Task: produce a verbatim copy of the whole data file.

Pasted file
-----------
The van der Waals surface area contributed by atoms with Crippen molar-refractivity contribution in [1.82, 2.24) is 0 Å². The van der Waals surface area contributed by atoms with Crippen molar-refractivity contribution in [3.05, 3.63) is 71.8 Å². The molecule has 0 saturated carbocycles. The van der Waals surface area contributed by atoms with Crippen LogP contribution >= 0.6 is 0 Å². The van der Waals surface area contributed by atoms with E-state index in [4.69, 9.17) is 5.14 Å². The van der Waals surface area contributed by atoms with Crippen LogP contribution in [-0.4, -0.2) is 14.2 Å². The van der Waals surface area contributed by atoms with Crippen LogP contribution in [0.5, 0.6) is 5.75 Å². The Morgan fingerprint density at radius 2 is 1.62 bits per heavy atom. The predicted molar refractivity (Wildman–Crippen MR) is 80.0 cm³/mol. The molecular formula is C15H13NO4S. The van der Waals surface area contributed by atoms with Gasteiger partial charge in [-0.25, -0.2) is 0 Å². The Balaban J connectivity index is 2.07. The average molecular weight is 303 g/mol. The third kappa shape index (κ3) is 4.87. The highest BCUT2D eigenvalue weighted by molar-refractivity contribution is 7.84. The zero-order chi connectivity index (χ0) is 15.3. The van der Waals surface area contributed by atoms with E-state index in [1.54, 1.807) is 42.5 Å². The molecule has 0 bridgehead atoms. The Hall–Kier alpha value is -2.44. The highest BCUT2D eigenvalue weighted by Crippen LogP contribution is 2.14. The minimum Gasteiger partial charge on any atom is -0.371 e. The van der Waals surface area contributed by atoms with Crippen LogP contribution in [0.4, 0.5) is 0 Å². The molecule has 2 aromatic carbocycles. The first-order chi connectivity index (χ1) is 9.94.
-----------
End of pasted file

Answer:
The van der Waals surface area contributed by atoms with Crippen molar-refractivity contribution in [1.82, 2.24) is 0 Å². The van der Waals surface area contributed by atoms with Crippen molar-refractivity contribution in [3.05, 3.63) is 71.8 Å². The molecule has 0 saturated carbocycles. The van der Waals surface area contributed by atoms with Crippen LogP contribution >= 0.6 is 0 Å². The van der Waals surface area contributed by atoms with E-state index in [4.69, 9.17) is 5.14 Å². The van der Waals surface area contributed by atoms with Crippen LogP contribution in [-0.4, -0.2) is 14.2 Å². The van der Waals surface area contributed by atoms with Crippen LogP contribution in [0.5, 0.6) is 5.75 Å². The Morgan fingerprint density at radius 2 is 1.62 bits per heavy atom. The predicted molar refractivity (Wildman–Crippen MR) is 80.0 cm³/mol. The molecular formula is C15H13NO4S. The van der Waals surface area contributed by atoms with Gasteiger partial charge in [-0.25, -0.2) is 0 Å². The Balaban J connectivity index is 2.07. The average molecular weight is 303 g/mol. The third kappa shape index (κ3) is 4.87. The highest BCUT2D eigenvalue weighted by molar-refractivity contribution is 7.84. The zero-order chi connectivity index (χ0) is 15.3. The van der Waals surface area contributed by atoms with E-state index in [1.54, 1.807) is 42.5 Å². The molecule has 0 bridgehead atoms. The Hall–Kier alpha value is -2.44. The highest BCUT2D eigenvalue weighted by Crippen LogP contribution is 2.14. The minimum Gasteiger partial charge on any atom is -0.371 e. The van der Waals surface area contributed by atoms with Crippen LogP contribution in [0.4, 0.5) is 0 Å². The molecule has 2 aromatic carbocycles. The first-order chi connectivity index (χ1) is 9.94.